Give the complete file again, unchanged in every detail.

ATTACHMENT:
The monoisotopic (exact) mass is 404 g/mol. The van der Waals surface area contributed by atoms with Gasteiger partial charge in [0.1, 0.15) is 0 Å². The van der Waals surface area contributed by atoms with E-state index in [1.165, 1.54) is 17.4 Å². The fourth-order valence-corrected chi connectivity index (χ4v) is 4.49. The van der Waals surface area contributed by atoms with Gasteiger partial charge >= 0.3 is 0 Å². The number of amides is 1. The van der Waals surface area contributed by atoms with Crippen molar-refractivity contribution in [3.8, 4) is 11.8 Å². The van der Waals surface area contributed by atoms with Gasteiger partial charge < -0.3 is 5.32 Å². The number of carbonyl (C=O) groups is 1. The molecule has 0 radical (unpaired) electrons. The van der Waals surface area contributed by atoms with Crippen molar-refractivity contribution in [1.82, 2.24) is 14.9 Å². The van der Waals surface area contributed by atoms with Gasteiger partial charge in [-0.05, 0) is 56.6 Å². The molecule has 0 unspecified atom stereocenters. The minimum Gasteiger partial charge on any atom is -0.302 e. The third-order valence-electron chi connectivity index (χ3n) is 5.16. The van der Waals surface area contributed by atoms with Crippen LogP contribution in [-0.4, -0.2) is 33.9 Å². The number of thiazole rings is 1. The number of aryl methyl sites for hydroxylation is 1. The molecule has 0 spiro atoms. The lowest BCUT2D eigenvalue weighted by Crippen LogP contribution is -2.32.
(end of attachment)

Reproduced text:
The monoisotopic (exact) mass is 404 g/mol. The van der Waals surface area contributed by atoms with Gasteiger partial charge in [0.1, 0.15) is 0 Å². The van der Waals surface area contributed by atoms with E-state index in [1.165, 1.54) is 17.4 Å². The fourth-order valence-corrected chi connectivity index (χ4v) is 4.49. The van der Waals surface area contributed by atoms with Gasteiger partial charge >= 0.3 is 0 Å². The number of amides is 1. The van der Waals surface area contributed by atoms with Crippen molar-refractivity contribution in [3.8, 4) is 11.8 Å². The van der Waals surface area contributed by atoms with Gasteiger partial charge < -0.3 is 5.32 Å². The number of carbonyl (C=O) groups is 1. The molecule has 0 radical (unpaired) electrons. The van der Waals surface area contributed by atoms with Crippen molar-refractivity contribution in [1.82, 2.24) is 14.9 Å². The van der Waals surface area contributed by atoms with Gasteiger partial charge in [-0.05, 0) is 56.6 Å². The molecule has 0 unspecified atom stereocenters. The minimum Gasteiger partial charge on any atom is -0.302 e. The third-order valence-electron chi connectivity index (χ3n) is 5.16. The van der Waals surface area contributed by atoms with Crippen LogP contribution in [-0.4, -0.2) is 33.9 Å². The number of thiazole rings is 1. The number of aryl methyl sites for hydroxylation is 1. The molecule has 0 spiro atoms. The lowest BCUT2D eigenvalue weighted by Crippen LogP contribution is -2.32.